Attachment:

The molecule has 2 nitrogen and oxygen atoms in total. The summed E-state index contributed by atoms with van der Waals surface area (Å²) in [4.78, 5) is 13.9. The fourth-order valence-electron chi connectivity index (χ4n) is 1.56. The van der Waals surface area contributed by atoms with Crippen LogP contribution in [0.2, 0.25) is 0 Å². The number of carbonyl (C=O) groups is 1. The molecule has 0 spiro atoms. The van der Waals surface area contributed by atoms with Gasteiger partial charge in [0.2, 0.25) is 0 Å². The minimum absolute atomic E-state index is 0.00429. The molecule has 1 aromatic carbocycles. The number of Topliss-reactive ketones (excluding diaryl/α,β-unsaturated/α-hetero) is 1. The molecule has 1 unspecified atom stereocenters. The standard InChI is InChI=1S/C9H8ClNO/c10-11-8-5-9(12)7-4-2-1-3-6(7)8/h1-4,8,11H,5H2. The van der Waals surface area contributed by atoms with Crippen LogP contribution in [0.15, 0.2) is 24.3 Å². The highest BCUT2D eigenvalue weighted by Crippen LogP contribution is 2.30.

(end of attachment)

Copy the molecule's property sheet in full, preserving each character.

The molecule has 2 nitrogen and oxygen atoms in total. The summed E-state index contributed by atoms with van der Waals surface area (Å²) in [4.78, 5) is 13.9. The fourth-order valence-electron chi connectivity index (χ4n) is 1.56. The van der Waals surface area contributed by atoms with Crippen LogP contribution in [0.2, 0.25) is 0 Å². The number of carbonyl (C=O) groups is 1. The molecule has 0 spiro atoms. The van der Waals surface area contributed by atoms with Gasteiger partial charge in [0.2, 0.25) is 0 Å². The minimum absolute atomic E-state index is 0.00429. The molecule has 1 aromatic carbocycles. The number of Topliss-reactive ketones (excluding diaryl/α,β-unsaturated/α-hetero) is 1. The molecule has 1 unspecified atom stereocenters. The standard InChI is InChI=1S/C9H8ClNO/c10-11-8-5-9(12)7-4-2-1-3-6(7)8/h1-4,8,11H,5H2. The van der Waals surface area contributed by atoms with Crippen LogP contribution in [0.15, 0.2) is 24.3 Å². The highest BCUT2D eigenvalue weighted by Crippen LogP contribution is 2.30.